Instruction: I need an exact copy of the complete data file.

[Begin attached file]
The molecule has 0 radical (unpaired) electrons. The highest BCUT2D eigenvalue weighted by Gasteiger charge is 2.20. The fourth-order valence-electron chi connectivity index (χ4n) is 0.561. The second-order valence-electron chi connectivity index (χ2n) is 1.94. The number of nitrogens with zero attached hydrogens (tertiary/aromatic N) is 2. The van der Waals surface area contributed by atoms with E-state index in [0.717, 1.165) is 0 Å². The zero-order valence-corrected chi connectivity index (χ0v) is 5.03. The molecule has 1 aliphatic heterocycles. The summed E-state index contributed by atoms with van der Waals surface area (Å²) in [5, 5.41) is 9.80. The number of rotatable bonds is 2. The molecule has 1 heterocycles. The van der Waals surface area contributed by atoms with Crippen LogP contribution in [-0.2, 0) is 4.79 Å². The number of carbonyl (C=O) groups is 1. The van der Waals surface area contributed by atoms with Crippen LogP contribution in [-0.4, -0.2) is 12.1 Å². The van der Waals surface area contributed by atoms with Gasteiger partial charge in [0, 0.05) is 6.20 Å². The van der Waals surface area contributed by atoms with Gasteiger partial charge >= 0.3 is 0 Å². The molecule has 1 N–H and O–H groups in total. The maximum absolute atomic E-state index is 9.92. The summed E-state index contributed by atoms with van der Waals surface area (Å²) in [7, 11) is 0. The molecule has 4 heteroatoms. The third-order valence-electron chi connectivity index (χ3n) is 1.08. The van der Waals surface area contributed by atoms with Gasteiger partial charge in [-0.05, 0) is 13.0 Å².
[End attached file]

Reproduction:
The molecule has 0 radical (unpaired) electrons. The highest BCUT2D eigenvalue weighted by Gasteiger charge is 2.20. The fourth-order valence-electron chi connectivity index (χ4n) is 0.561. The second-order valence-electron chi connectivity index (χ2n) is 1.94. The number of nitrogens with zero attached hydrogens (tertiary/aromatic N) is 2. The van der Waals surface area contributed by atoms with E-state index in [0.717, 1.165) is 0 Å². The zero-order valence-corrected chi connectivity index (χ0v) is 5.03. The molecule has 1 aliphatic heterocycles. The summed E-state index contributed by atoms with van der Waals surface area (Å²) in [5, 5.41) is 9.80. The number of rotatable bonds is 2. The molecule has 1 heterocycles. The van der Waals surface area contributed by atoms with Crippen LogP contribution in [-0.2, 0) is 4.79 Å². The number of carbonyl (C=O) groups is 1. The van der Waals surface area contributed by atoms with Crippen LogP contribution in [-0.4, -0.2) is 12.1 Å². The van der Waals surface area contributed by atoms with Gasteiger partial charge in [0, 0.05) is 6.20 Å². The van der Waals surface area contributed by atoms with Gasteiger partial charge >= 0.3 is 0 Å². The molecule has 1 N–H and O–H groups in total. The maximum absolute atomic E-state index is 9.92. The summed E-state index contributed by atoms with van der Waals surface area (Å²) in [7, 11) is 0. The molecule has 4 heteroatoms. The third-order valence-electron chi connectivity index (χ3n) is 1.08. The van der Waals surface area contributed by atoms with Gasteiger partial charge in [-0.05, 0) is 13.0 Å².